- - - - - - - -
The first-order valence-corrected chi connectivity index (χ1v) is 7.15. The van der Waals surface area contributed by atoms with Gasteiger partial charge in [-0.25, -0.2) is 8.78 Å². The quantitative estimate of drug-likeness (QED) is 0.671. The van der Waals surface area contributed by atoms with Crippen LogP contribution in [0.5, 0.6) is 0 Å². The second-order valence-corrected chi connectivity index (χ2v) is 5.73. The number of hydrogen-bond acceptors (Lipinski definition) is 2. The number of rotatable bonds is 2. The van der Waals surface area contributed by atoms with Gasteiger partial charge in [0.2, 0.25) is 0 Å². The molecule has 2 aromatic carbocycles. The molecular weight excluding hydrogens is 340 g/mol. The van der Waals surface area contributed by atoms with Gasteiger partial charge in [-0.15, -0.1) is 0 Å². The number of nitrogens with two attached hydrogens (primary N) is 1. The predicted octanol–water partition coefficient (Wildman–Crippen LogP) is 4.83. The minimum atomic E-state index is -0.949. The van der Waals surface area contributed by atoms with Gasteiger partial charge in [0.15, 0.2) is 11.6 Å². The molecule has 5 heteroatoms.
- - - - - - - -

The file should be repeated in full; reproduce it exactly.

The first-order valence-corrected chi connectivity index (χ1v) is 7.15. The van der Waals surface area contributed by atoms with Gasteiger partial charge in [-0.25, -0.2) is 8.78 Å². The quantitative estimate of drug-likeness (QED) is 0.671. The van der Waals surface area contributed by atoms with Crippen LogP contribution in [0.5, 0.6) is 0 Å². The second-order valence-corrected chi connectivity index (χ2v) is 5.73. The number of hydrogen-bond acceptors (Lipinski definition) is 2. The number of rotatable bonds is 2. The van der Waals surface area contributed by atoms with Gasteiger partial charge in [0.2, 0.25) is 0 Å². The molecule has 2 aromatic carbocycles. The molecular weight excluding hydrogens is 340 g/mol. The van der Waals surface area contributed by atoms with Gasteiger partial charge in [-0.15, -0.1) is 0 Å². The number of nitrogens with two attached hydrogens (primary N) is 1. The predicted octanol–water partition coefficient (Wildman–Crippen LogP) is 4.83. The minimum atomic E-state index is -0.949. The van der Waals surface area contributed by atoms with Gasteiger partial charge in [0.15, 0.2) is 11.6 Å². The molecule has 5 heteroatoms.